Sometimes the English language is just too complicated. Cunard is a very English sort of shipping line (and certainly not a mere cruise line). So of course you’d think that the premium restaurant on board the QM2 would be an English restaurant. And it is: the Todd English Restaurant that overlooks the stern on Deck 8 is a very sophisticated setting for a wide range of excellent meals. Counter-intuitively, its name comes from the eponymous chef who was born in Amarillo, Texas and lives in Boston.
One of the joys of cruising is that meals are free. However, there’s a price to be paid for that in eating what would be regarded in land-based restaurants as ordinary food. Quantity – yes, quality – no. So these days, many cruise lines offer premium restaurants where you pay extra for much better cuisine. The Todd English Restaurant is slightly different in that it has a surcharge per dish rather than per meal. $US18 for my beef tenderloin with oxtail ragu, whipped truffle potatoes and tempura fried French beans was money well spent. And you’ll never hear me lament $US5 for a very good banana crème brulee.
Meanwhile, the coastline of Australia passes by. The last two Australian ports for QM2 are Melbourne on Sunday and Sydney on Wednesday. Then the ship does what it does best and takes off for the world, with Asia then Europe as its next areas to explore. Melbourne is a maiden visit for QM2 and helicopters overhead, boats all over Port Phillip Bay and camera-wielding onlookers lining the foreshores prove that it’s a big event. The Herald-Sun runs a photo of QM2 with the Endeavour on the front page – but sadly it’s one from a helicopter and not my shot of the ships with Sandra in the foreground that I posted here earlier.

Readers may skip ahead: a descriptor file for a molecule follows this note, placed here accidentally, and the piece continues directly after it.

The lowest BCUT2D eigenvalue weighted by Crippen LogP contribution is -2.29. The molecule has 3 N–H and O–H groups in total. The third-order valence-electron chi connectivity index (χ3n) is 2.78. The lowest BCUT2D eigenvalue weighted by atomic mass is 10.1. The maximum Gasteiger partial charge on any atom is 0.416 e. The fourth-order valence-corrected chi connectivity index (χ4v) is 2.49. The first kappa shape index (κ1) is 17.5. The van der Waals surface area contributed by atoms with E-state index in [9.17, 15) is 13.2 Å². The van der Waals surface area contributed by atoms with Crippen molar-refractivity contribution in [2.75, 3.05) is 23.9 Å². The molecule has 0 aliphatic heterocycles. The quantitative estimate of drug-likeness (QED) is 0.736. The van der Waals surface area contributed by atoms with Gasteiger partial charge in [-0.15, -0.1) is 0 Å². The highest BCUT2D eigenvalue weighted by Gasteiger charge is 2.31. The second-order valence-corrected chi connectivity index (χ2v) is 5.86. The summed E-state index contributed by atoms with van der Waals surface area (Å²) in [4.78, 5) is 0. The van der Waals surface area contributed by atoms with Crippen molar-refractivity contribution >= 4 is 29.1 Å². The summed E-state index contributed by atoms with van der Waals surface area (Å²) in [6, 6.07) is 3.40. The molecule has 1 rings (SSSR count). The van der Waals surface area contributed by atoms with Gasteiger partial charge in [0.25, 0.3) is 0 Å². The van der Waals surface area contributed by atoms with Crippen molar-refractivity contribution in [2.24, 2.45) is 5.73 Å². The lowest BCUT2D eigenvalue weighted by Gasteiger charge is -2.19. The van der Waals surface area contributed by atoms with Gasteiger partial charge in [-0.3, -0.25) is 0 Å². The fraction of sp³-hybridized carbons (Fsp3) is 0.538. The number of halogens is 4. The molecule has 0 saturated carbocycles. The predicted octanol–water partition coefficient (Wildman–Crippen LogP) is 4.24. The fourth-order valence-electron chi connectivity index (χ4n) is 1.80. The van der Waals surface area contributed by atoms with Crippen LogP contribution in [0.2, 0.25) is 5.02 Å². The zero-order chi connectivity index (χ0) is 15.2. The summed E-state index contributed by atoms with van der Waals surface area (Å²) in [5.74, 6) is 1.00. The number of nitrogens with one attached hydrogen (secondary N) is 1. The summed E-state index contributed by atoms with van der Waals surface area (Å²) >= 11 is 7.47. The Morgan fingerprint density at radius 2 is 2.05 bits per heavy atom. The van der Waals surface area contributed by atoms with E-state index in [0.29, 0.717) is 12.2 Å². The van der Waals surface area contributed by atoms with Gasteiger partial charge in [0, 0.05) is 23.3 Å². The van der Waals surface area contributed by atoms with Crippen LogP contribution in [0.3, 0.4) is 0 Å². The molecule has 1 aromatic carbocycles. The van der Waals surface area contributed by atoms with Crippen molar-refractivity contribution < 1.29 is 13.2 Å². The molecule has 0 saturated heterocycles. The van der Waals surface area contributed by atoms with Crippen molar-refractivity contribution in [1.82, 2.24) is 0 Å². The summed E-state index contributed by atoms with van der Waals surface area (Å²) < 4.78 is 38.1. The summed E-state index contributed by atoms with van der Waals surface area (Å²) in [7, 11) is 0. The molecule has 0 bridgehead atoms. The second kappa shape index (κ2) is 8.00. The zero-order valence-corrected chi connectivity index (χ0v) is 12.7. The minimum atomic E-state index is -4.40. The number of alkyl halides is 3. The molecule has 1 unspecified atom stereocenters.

The Wednesday visit of QM2 to Sydney is special, too. This will be the ship’s second visit to Sydney within a month but the first time that she’s not at Garden Island but is tied up at the Overseas Passenger Terminal instead. The captain told me that this has required a special buoy to be placed in Campbell Cove for her bow line. The 345-metre, 151,000 tonne ship is the largest ship to tie up there – and, unlike many tax schemes, she just clears the muddy and murky bottom of the harbour. It won’t be a good day for harbour views from Wildfire or Quay restaurants.
Words: David McGonigal